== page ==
When it comes to any type of support for pastors, I think that is something that would be better handled on a local or state level, not from a denominational level as a whole. There would need to be a way to justify giving to that pastor or small church, and that is something that would be better suited to those who are able to be there on the ground and assess the situation individually.

      Now, when you talk about established churches helping other established churches, I think that it wouldn’t take long to show that that is absolutely a biblical thing to do, with plenty of examples throughout the book of Acts and the letters of Paul. Frankly, we have seen that kind of help even in our situation with our parsonage. Other churches have donated money and even sent men and women to help with the physical labor. The problem, too often, is that churches tend to be jealous of each other. That is one thing that the body of Christ does not need – jealousy. If another church down the road is a Bible teaching, Bob preaching, Jesus loving, soul reaching congregation, then we should do everything we can to help it stay afloat, if it needs help. We are all on the same wall trying to build it up, and just like Nehemiah suggested, when the horn sounds and the call for help goes out, we should do our best to be there.

      By the way, I’m not typing all this out; I’m talking to text! Get a preacher talking in the phone and this is what happens. 😉

      • Actually, every thing you say makes really good sense. I personally would support such a thing. In the long run, the work of the Kingdom would come out ahead. But, we are sometimes too busy shooting our wounded to do what makes sense.

  3. Oh yes, amen! We have actually talked about this where I live, funding pastors, supporting smaller churches as a mission field.

    Myself, while I think mission trips and work overseas are valuable, it is sad to me that we do not put the same kind of enthusiasm into working within our own communities. I definitely believe pastors should be paid,and paid with a liveable wage too. It is tragic that we sometimes do not recognize that as our responsibility.

  4. I find it shocking Anthony that you should need two jobs just to survive. I think you’re right, something’s got to give if you are forced to divide your attention between your vocation and your job. It shouldn’t be expected of you or your family.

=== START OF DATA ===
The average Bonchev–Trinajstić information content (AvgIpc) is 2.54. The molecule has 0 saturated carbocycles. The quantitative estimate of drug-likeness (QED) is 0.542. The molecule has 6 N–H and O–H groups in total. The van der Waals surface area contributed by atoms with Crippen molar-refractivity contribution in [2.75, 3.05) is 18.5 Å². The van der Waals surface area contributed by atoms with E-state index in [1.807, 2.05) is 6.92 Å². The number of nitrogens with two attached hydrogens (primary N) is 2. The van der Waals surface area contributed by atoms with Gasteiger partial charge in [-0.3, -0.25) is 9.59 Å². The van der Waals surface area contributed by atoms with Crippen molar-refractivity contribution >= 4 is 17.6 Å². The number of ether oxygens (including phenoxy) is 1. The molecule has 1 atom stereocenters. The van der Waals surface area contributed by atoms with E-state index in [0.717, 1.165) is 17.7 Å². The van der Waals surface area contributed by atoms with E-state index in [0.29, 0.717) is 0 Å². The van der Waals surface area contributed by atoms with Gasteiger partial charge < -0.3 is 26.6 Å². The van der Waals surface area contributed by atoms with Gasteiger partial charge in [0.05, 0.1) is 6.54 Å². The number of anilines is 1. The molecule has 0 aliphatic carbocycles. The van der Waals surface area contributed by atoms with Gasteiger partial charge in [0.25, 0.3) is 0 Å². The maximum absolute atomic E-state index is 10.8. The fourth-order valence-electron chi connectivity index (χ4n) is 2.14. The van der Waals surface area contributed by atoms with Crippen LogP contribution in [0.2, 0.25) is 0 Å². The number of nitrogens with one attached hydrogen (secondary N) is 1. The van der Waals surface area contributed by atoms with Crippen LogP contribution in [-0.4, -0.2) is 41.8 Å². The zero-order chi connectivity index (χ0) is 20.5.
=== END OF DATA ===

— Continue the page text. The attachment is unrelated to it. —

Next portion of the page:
5. Anthony, I thought “thinking out of the box” IS “thinking out of my mind”! You are spot on. I personally know of a couple of congregations, large but not mega, who are doing just they. More than offering financial help, they are mentoring these smaller churches to become all they can become (sounds like a recruiters ad). In my Tribe, Africa is sending us “missionaries” because they truthfully see us as needing them more than we “need” to send missionaries there. Boy, talk about the inverse thinking of the Kingdom of God! Love it!

  6. Anthony, your thought has a lot of merits. When I was in a denominational setting, the denomination supported and planted mission churches until they could become self-sufficient. The current church we attend (it’s large, but not sure it’s mega) includes support for several local congregations and NPO Christian organizations within our community as well as international missionaries in what we call our Reach Ministry.

  7. What’s the first step? (Yes, prayer, I know that. Heard anything else???)

  8. As much as I agree and have tried to set up this funding model before I have found that it has gone from support to control – suddenly what was a missionary model becomes a satellite with a site pastor and a mortgage against the property to fund the parent churches aspiration to become the next big thing. I would not say that I am jaded but instead I would say I am extremely cautious. The truth is, a good model, I would even say a Biblical model (I believe this is a biblical variation of the support to the church is Jerusalem that Paul asked for) only needs one “I am in this for my reputation” pastor to turn a small church into a number to be added to the parent church’s attendance and a financial asset to be used for their own kingdom. Okay maybe I am jaded but that’s what experience will do to you.

    • I’m going to take a break from mowing grass and wait for my lawn mower to cool down, so I can add more gas to it, and talk-to-text a comment in response to yours.

      What I think is being misunderstood is that I am not suggesting larger churches support smaller churches, per se. What I am suggesting is individuals and or other churches supporting in some financial way, bi-vocational pastors themselves. In order to keep good men in the field, and to keep them from having to work multiple jobs while serving as shepherd of a small congregation, they could be treated as missionaries who were sent overseas. In other words, someone could send him $10 a month while a church might send him $20 a month. This is something that could last as long as necessary, depending on the financial abilities of the congregation. As the local congregation could pay Laura, support would not have to be as much. All I’m suggesting is that pastors should be offered a livable wage and not have to work multiple jobs in order to do the same amount of work as many fully-funded pastors do.